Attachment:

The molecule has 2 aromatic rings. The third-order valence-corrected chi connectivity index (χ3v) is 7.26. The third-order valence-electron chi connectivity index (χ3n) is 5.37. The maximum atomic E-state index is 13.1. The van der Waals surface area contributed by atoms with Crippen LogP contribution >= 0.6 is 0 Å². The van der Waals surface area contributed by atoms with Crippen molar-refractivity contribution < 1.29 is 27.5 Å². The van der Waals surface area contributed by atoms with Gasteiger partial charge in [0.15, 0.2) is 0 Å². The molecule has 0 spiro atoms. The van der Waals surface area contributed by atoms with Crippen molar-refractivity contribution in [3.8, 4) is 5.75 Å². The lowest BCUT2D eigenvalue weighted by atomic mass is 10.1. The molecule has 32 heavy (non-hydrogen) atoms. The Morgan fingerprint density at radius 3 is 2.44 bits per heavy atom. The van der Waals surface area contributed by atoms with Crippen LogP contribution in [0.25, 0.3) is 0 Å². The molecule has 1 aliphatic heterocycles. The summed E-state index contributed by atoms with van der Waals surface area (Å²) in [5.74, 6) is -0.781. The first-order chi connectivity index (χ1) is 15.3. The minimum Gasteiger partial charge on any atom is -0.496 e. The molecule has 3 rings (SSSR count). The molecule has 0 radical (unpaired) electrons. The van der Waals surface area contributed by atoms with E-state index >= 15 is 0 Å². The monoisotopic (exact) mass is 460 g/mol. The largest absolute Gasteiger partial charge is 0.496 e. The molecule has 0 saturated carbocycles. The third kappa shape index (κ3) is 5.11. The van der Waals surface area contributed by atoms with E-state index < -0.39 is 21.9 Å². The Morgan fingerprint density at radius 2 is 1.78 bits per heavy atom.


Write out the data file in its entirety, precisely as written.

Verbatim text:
The molecule has 2 aromatic rings. The third-order valence-corrected chi connectivity index (χ3v) is 7.26. The third-order valence-electron chi connectivity index (χ3n) is 5.37. The maximum atomic E-state index is 13.1. The van der Waals surface area contributed by atoms with Crippen LogP contribution >= 0.6 is 0 Å². The van der Waals surface area contributed by atoms with Crippen molar-refractivity contribution < 1.29 is 27.5 Å². The van der Waals surface area contributed by atoms with Gasteiger partial charge in [0.15, 0.2) is 0 Å². The molecule has 0 spiro atoms. The van der Waals surface area contributed by atoms with Crippen molar-refractivity contribution in [3.8, 4) is 5.75 Å². The lowest BCUT2D eigenvalue weighted by atomic mass is 10.1. The molecule has 32 heavy (non-hydrogen) atoms. The Morgan fingerprint density at radius 3 is 2.44 bits per heavy atom. The van der Waals surface area contributed by atoms with Crippen LogP contribution in [0.25, 0.3) is 0 Å². The molecule has 1 aliphatic heterocycles. The summed E-state index contributed by atoms with van der Waals surface area (Å²) in [5.74, 6) is -0.781. The first-order chi connectivity index (χ1) is 15.3. The minimum Gasteiger partial charge on any atom is -0.496 e. The molecule has 3 rings (SSSR count). The molecule has 0 radical (unpaired) electrons. The van der Waals surface area contributed by atoms with E-state index >= 15 is 0 Å². The monoisotopic (exact) mass is 460 g/mol. The largest absolute Gasteiger partial charge is 0.496 e. The molecule has 0 saturated carbocycles. The third kappa shape index (κ3) is 5.11. The van der Waals surface area contributed by atoms with E-state index < -0.39 is 21.9 Å². The Morgan fingerprint density at radius 2 is 1.78 bits per heavy atom.